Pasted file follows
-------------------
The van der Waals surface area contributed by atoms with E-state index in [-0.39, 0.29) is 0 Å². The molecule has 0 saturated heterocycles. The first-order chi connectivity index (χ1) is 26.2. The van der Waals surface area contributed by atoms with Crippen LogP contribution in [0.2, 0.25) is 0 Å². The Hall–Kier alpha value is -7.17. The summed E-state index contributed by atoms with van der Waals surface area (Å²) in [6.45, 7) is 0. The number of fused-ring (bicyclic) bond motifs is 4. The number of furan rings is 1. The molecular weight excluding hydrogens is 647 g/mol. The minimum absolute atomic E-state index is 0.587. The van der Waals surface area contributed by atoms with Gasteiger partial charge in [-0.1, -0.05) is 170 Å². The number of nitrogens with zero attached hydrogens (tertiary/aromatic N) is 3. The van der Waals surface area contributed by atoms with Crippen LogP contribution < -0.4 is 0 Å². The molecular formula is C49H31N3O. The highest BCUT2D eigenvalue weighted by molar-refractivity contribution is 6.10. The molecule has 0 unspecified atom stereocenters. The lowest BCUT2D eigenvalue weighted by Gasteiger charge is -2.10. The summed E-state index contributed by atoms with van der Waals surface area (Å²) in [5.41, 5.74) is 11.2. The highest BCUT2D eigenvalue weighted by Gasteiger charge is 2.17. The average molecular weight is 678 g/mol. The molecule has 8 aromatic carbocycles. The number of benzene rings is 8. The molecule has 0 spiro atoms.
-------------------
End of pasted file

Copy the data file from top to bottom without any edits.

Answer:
The van der Waals surface area contributed by atoms with E-state index in [-0.39, 0.29) is 0 Å². The molecule has 0 saturated heterocycles. The first-order chi connectivity index (χ1) is 26.2. The van der Waals surface area contributed by atoms with Crippen LogP contribution in [0.2, 0.25) is 0 Å². The Hall–Kier alpha value is -7.17. The summed E-state index contributed by atoms with van der Waals surface area (Å²) in [6.45, 7) is 0. The number of fused-ring (bicyclic) bond motifs is 4. The number of furan rings is 1. The molecular weight excluding hydrogens is 647 g/mol. The minimum absolute atomic E-state index is 0.587. The van der Waals surface area contributed by atoms with Gasteiger partial charge in [-0.1, -0.05) is 170 Å². The number of nitrogens with zero attached hydrogens (tertiary/aromatic N) is 3. The van der Waals surface area contributed by atoms with Crippen LogP contribution < -0.4 is 0 Å². The molecular formula is C49H31N3O. The highest BCUT2D eigenvalue weighted by molar-refractivity contribution is 6.10. The molecule has 0 unspecified atom stereocenters. The lowest BCUT2D eigenvalue weighted by Gasteiger charge is -2.10. The summed E-state index contributed by atoms with van der Waals surface area (Å²) in [5.41, 5.74) is 11.2. The highest BCUT2D eigenvalue weighted by Gasteiger charge is 2.17. The average molecular weight is 678 g/mol. The molecule has 8 aromatic carbocycles. The number of benzene rings is 8. The molecule has 0 spiro atoms.